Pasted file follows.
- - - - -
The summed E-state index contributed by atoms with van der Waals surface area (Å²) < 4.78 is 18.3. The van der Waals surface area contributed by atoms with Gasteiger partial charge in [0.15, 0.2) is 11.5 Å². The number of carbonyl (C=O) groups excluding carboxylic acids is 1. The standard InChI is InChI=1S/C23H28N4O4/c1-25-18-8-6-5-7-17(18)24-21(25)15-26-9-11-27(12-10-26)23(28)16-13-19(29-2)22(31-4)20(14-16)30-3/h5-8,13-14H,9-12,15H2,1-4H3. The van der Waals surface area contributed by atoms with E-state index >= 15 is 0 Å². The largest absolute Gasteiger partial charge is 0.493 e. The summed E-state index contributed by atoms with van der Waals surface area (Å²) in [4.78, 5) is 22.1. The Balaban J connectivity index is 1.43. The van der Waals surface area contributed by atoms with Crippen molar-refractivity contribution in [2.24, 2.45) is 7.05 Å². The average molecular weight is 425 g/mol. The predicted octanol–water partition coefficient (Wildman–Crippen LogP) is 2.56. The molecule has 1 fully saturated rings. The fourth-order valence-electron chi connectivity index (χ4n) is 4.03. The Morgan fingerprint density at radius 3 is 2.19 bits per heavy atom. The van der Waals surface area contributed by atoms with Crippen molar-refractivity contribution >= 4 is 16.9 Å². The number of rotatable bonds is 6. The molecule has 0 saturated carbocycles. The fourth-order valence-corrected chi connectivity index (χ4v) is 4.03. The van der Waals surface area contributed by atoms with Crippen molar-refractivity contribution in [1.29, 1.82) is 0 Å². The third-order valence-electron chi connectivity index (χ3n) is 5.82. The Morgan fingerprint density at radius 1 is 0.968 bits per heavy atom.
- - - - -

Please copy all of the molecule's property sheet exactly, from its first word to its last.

The summed E-state index contributed by atoms with van der Waals surface area (Å²) < 4.78 is 18.3. The van der Waals surface area contributed by atoms with Gasteiger partial charge in [0.15, 0.2) is 11.5 Å². The number of carbonyl (C=O) groups excluding carboxylic acids is 1. The standard InChI is InChI=1S/C23H28N4O4/c1-25-18-8-6-5-7-17(18)24-21(25)15-26-9-11-27(12-10-26)23(28)16-13-19(29-2)22(31-4)20(14-16)30-3/h5-8,13-14H,9-12,15H2,1-4H3. The van der Waals surface area contributed by atoms with E-state index >= 15 is 0 Å². The largest absolute Gasteiger partial charge is 0.493 e. The summed E-state index contributed by atoms with van der Waals surface area (Å²) in [4.78, 5) is 22.1. The Balaban J connectivity index is 1.43. The van der Waals surface area contributed by atoms with Crippen molar-refractivity contribution in [2.24, 2.45) is 7.05 Å². The average molecular weight is 425 g/mol. The predicted octanol–water partition coefficient (Wildman–Crippen LogP) is 2.56. The molecule has 1 fully saturated rings. The fourth-order valence-electron chi connectivity index (χ4n) is 4.03. The Morgan fingerprint density at radius 3 is 2.19 bits per heavy atom. The van der Waals surface area contributed by atoms with Crippen molar-refractivity contribution >= 4 is 16.9 Å². The number of rotatable bonds is 6. The molecule has 0 saturated carbocycles. The fourth-order valence-corrected chi connectivity index (χ4v) is 4.03. The van der Waals surface area contributed by atoms with Crippen molar-refractivity contribution in [1.29, 1.82) is 0 Å². The third-order valence-electron chi connectivity index (χ3n) is 5.82. The Morgan fingerprint density at radius 1 is 0.968 bits per heavy atom.